Let’s read a book and talk about it, ok?

November 7, 2009 1 comment

Dr. Mike Schmoker, educational consultant, has just published another book:  RESULTS NOW: How We Can Achieve Unprecedented Improvements in Teaching and Learning.” Schmoker’s plea is in sharp contrast to those educators wanting to infuse all kinds of technology into classrooms.

Schmoker states right up front that the priorities should be what we teach and how we teach. “The simplicity of this approach could have a profound impact on providing a rich education, not for some, but for all students,” he writes.

On the idea of simplifying 21st century education, Schmoker comments that “history is not on the movement’s side. … The tendency to run after every ‘shiny new idea’ often leads to faddishness. … American schools still are not delivering a content-rich curriculum for all students.”

Success hinges on simplicity in priorities, Schmoker explained. And it doesn’t even have to be done perfectly, just reasonably well. “Students need to be able to read something, talk to each other about it, and write about it,” Schmoker stated. “This is mostly old stuff from the 19th and 20th centuries, not unique to the 21st century.”

How can a high-quality education be achieved by all students? “Get rid of the silly stuff in pursuit of some new fad,” Schmoker said. Instead, teach kids to read slowly, turn to one another to talk about it, and then write about it. Amazingly, Schmoker stated, only 25 percent of schools adhere to these seemingly mundane things.

Have you taken the time to read a good book lately?

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Split Screen Website-Interesting Idea!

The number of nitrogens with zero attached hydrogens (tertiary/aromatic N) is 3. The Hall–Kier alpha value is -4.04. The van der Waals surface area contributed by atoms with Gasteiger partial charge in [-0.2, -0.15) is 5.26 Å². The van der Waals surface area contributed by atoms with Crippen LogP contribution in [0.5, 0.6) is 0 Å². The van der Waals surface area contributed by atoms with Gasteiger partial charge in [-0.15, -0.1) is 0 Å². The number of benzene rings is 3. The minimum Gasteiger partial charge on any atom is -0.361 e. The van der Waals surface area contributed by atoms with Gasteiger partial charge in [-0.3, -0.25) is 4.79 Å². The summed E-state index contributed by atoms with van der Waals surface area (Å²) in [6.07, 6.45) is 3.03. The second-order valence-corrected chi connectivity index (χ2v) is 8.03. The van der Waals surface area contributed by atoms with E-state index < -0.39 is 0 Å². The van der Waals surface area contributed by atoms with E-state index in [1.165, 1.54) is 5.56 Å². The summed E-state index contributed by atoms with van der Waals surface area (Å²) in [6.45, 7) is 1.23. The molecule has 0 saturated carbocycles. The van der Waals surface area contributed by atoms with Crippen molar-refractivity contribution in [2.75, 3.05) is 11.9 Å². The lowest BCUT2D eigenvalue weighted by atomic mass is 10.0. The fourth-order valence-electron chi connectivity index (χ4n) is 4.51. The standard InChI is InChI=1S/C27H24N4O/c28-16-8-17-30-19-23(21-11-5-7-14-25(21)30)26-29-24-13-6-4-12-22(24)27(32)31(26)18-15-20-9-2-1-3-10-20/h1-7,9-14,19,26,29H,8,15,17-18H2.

November 5, 2009 1 comment

Cadbury-Threadless

Website with Nice Split Screen Effect

Cadbury’s is currently running their One For You, One For Me charity contest in Canada that features a website divided into two sides, where everything visitors interact with on one side affects the other side as well.

Every week 15-20 new prizes are up for grabs, each paired to a charitable contribution on the other side of the screen that Cadbury will match monetarily. Entering the contest with UPC codes from Cadbury products, users select from a variety of prize/charity contributions. For instance, you could win a bookstore gift certificate on the left side of the screen for yourself and if you win donations are made to a Literacy foundation on the right.

This is not only one of those ‘feel good’ contests that helps charities but also it’s done in a clever, interactive way.

It’s also interesting to consider what other applications this split screen concept might have in the world of website development. Check it out.

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SEE IT – FILM IT – CHANGE IT

November 3, 2009 Leave a comment

Watch

Witness.org uses video and online technologies to open the eyes of the world to human rights violations. Here’s the deal. This group trains Human Rights Organizations how to use the power of video to report on rights violations.

See it - Share it - Take Action

The story of WITNESS is one of both vision and evolution. It began in 1988, the year musician and activist Peter Gabriel traveled with Amnesty International ’s Human Rights Now! Tour. Peter brought along a Sony Handycam, one of the first small camcorders marketed to consumers, to record the stories he heard. In 1991, a bystander captured on videotape the brutal beating of Rodney King, Jr. by Los Angeles police. The footage, flashed on TV screens around the globe, initiated an international conversation about police brutality and racial discrimination. Those images demonstrated the immense power of video to capture the world’s attention and viscerally communicate human rights abuses.

WITNESS has worked in over 70 countries to advance human rights through the use of video for change.

WITNESS empowers people to transform personal stories of abuse into powerful tools for justice, promoting public engagement and policy change.

Their slogan is See it – Film it – Change it

Using Interactive Media to Change the world!